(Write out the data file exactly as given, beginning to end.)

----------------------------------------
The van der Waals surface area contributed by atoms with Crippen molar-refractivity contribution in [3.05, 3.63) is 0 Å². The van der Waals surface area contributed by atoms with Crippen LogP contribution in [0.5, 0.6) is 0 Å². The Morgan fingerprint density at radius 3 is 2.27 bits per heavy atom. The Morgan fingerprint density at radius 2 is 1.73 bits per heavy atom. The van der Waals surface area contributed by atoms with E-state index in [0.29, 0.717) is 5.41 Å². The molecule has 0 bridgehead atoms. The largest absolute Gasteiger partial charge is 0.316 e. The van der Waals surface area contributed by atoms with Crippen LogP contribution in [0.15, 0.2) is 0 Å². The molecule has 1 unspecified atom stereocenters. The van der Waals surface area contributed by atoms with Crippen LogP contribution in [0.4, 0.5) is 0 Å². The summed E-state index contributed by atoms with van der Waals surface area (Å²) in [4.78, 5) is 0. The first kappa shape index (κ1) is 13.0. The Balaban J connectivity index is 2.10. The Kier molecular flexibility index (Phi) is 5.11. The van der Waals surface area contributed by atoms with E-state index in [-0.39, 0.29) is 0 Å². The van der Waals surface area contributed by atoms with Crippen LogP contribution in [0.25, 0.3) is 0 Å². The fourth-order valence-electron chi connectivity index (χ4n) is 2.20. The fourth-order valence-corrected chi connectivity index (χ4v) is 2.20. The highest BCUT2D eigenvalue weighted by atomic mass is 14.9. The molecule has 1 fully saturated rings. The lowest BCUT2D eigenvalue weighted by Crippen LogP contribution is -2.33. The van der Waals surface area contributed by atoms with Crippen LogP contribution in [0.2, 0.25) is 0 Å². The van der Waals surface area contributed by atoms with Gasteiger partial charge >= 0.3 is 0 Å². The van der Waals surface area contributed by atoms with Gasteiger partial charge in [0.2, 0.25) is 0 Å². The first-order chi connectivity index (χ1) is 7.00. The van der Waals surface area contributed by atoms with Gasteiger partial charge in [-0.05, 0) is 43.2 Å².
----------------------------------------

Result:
The van der Waals surface area contributed by atoms with Crippen molar-refractivity contribution in [3.05, 3.63) is 0 Å². The van der Waals surface area contributed by atoms with Crippen LogP contribution in [0.5, 0.6) is 0 Å². The Morgan fingerprint density at radius 3 is 2.27 bits per heavy atom. The Morgan fingerprint density at radius 2 is 1.73 bits per heavy atom. The van der Waals surface area contributed by atoms with E-state index in [0.29, 0.717) is 5.41 Å². The molecule has 0 bridgehead atoms. The largest absolute Gasteiger partial charge is 0.316 e. The van der Waals surface area contributed by atoms with Crippen LogP contribution in [0.15, 0.2) is 0 Å². The molecule has 1 unspecified atom stereocenters. The van der Waals surface area contributed by atoms with Crippen LogP contribution in [0.4, 0.5) is 0 Å². The summed E-state index contributed by atoms with van der Waals surface area (Å²) in [4.78, 5) is 0. The first kappa shape index (κ1) is 13.0. The Balaban J connectivity index is 2.10. The Kier molecular flexibility index (Phi) is 5.11. The van der Waals surface area contributed by atoms with E-state index in [-0.39, 0.29) is 0 Å². The van der Waals surface area contributed by atoms with Crippen LogP contribution in [0.25, 0.3) is 0 Å². The fourth-order valence-electron chi connectivity index (χ4n) is 2.20. The fourth-order valence-corrected chi connectivity index (χ4v) is 2.20. The highest BCUT2D eigenvalue weighted by atomic mass is 14.9. The molecule has 1 fully saturated rings. The lowest BCUT2D eigenvalue weighted by Crippen LogP contribution is -2.33. The van der Waals surface area contributed by atoms with Crippen LogP contribution in [0.2, 0.25) is 0 Å². The van der Waals surface area contributed by atoms with Gasteiger partial charge >= 0.3 is 0 Å². The van der Waals surface area contributed by atoms with Gasteiger partial charge in [0.2, 0.25) is 0 Å². The first-order chi connectivity index (χ1) is 7.00. The van der Waals surface area contributed by atoms with Gasteiger partial charge in [-0.05, 0) is 43.2 Å².